[I]t's hard at first to heed Julia Rose's advice in Interpreting Difficult History at Museums and Historic Sites-that when visitors brazenly deny the brutal realities of the past, we should not insist that `That is how the history happened' and `These are the facts' since that `will most likely not address learners' discomfort.' But Rose's masterful book dives deep into discomfort. She is taking seriously what is required to create an environment where history workers and visitors can all finally `go there,' and truly confront the most disturbing and emotional implications of American history. . . .[B]y exploring the roots of resistance, the book forces any of us who start thinking `I can't do this, this is too hard' to examine where that's really coming from. And by bringing administrators, workers, and visitors together into a single category of learners, the book creates a sense of mutual enterprise, responsibility, and opportunity. I hope we'll all rise to the challenge. * Exhibition *
(Reviewed jointly with Fostering Empathy Through Museums) Both books contribute to the dialogue on museums as social agents, and both address the importance of personalizing exhibitions by telling stories. They deepen the growing dialogue on the role of emotions aroused by exhibitions. As institutions increasingly present controversial issues, they need strategies for approaching anger and resistance. Rose's Commemorative Museum Pedagogy summarizes steps that are already taken by many institutions, but in a way that puts them into relief for those who have not yet discovered those strategies.... Together, these books will be of use to museum educators, curators, and others as they strive to offer experiences in which members of the public engage with contested histories.... [B]ooks like Rose's and Gokcigdem's offer pathways toward a deeper consideration of the issues involved. * Museum & Society *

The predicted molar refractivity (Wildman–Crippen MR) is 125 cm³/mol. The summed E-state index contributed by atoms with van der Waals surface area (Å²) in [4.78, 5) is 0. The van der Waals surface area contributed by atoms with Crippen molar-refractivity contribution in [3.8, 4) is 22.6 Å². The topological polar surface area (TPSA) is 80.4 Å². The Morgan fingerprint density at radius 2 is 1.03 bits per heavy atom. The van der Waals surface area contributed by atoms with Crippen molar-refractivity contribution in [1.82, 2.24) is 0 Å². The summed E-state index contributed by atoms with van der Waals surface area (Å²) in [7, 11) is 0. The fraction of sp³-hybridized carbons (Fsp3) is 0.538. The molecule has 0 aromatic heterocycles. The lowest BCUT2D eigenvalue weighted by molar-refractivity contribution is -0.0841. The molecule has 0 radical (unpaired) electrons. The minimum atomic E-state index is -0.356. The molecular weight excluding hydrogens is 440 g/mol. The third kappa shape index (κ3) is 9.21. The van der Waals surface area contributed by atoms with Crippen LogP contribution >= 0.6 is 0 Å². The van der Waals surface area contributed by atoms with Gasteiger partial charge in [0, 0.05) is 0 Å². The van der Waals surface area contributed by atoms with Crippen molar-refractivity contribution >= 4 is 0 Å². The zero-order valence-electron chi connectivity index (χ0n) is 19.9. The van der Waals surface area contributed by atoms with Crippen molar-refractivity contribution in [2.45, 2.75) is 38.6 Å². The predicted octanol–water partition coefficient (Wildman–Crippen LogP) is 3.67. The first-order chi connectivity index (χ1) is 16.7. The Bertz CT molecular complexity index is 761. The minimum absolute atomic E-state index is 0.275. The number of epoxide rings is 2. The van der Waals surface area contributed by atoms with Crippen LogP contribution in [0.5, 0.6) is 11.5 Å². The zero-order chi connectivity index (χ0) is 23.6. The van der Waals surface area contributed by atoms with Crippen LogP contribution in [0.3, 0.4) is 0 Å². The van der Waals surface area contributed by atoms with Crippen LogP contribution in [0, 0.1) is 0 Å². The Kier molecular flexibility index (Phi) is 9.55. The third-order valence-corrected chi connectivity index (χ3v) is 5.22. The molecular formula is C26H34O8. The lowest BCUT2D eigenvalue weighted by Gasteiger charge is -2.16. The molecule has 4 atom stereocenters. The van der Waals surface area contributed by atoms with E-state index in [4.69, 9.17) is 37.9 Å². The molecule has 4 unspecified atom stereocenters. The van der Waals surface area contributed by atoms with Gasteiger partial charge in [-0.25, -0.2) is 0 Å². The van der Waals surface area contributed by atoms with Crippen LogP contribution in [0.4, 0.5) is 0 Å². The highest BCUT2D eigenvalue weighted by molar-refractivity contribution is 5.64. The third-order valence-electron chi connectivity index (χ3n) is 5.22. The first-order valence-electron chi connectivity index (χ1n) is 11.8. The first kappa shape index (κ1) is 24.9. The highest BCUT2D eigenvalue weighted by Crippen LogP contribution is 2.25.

In this original and insightful book, Julie Rose offers a penetrating analysis of the challenges confronting-and the rewards awaiting-public historians as they encourage audiences to take an honest, unblinking look at the past. It is a must read for anyone seeking to use effectively the transformational power of history to shape a better future. -- W. Todd Groce, President and CEO, Georgia Historical Society
Julie Rose makes a valuable contribution in Interpreting Difficult History. As sites across the country bring challenging stories to their interpretation, history workers will come upon unforeseen challenges. Interpreting Difficult History synthesizes and adapts psychology to unlock the learning processes of both visitors and front line staff . This work is critically important for museum professionals. Dr. Rose's Commemorative Museum Pedagogy is a straightforward strategy for dealing with the particular needs and issues of contentious and upsetting history. Any historic site with a social justice focus or simply a temporary exhibition dealing with difficult topics will be well-served to turn to this book as a roadmap and training resource. -- Ashley Rogers, Director of Operations, Whitney Planation, Greater New Orleans